An American diver who travelled to the deepest part of the Pacific ocean has alarmingly encountered floating plastic trash on the deepest known reaches of the ocean floor.
The disheartening discovery was made by Victor Vescovo during a four-hour underwater excursion where he descended some 11km in the Pacific Ocean’s Mariana Trench, breaking the record for deepest ever submarine dive.
There, in one of the deepest reaches of the underwater world, the team discovered a plastic bag and lolly wrappers drifting between the stunning array of new sea creatures that he spotted.
On a more heartening note, the submariners said they came across four new prawn-like species called amphipods and brightly coloured rocky outcrops, possibly created by microbes on the seabed.
Unsurprisingly, they also stumbled across other known inhabitants of the deep sea, including a spoon worm 7,000 metres-down and a pink snailfish 8,000 metres-down.
The scientists took back with them some deep sea creatures for testing to see if they had ingested microplastics.
The ocean is filled each year with about 8 million metric tons of plastics, but not much is known about where the pollution actually ends up.
The team plunged down into the Mariana Trench five times as part of Mr Vescovo’s so-called “Five Deeps expedition,” to explore the deepest parts of all five oceans.
Mr Vescovo travelled exactly 10,927 metres beneath the ocean, making it the third time any human has ever reached such extreme depths.
“It is almost indescribable how excited all of us are about achieving what we just did,” Mr Vescovo told the BBC.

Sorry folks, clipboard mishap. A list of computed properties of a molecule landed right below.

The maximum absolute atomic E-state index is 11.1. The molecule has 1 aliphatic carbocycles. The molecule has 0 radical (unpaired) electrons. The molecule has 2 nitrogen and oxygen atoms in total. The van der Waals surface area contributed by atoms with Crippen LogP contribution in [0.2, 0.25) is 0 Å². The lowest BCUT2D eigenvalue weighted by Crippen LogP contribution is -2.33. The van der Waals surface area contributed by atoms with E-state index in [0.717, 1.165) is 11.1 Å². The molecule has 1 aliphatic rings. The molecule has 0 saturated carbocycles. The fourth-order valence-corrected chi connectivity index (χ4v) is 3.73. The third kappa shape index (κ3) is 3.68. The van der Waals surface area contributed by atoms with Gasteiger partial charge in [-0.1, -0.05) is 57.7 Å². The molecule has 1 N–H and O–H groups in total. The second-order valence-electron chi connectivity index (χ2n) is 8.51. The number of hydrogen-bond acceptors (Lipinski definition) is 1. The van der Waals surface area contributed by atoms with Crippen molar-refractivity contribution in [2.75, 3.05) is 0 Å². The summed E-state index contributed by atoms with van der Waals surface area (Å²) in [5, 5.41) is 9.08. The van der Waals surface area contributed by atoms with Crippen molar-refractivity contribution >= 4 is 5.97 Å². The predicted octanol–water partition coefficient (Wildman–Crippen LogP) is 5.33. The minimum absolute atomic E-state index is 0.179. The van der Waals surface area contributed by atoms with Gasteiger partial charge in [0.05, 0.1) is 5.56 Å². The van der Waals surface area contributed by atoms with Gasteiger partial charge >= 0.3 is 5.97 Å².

“This submarine and its mother ship, along with its extraordinarily talented expedition team, took marine technology to a ridiculously higher new level by diving – rapidly and repeatedly – into the deepest, harshest, area of the ocean.”
US Navy lieutenant Don Walsh and Swiss engineer Jacques Piccard were the first people to journey down to the bottom, after taking their steel submarine as far down into the deep abyss as possible before making the dive. The pair accomplished the record-breaking dive on January 23, 1960.
Half a century later, filmmaker James Cameron made a 70-minute record-breaking solo ascent in March of 2012 in his bright green submarine.
Mr Walsh watched the team dive to the bottom of the ocean.
“I salute Victor Vescovo and his outstanding team for the successful completion of their historic explorations into the Mariana Trench,” he told the BBC.
“Six decades ago, Jacques Piccard and I were the first to visit that deepest place in the world’s oceans.
“Now in the winter of my life, it was a great honour to be invited on this expedition to a place of my youth.”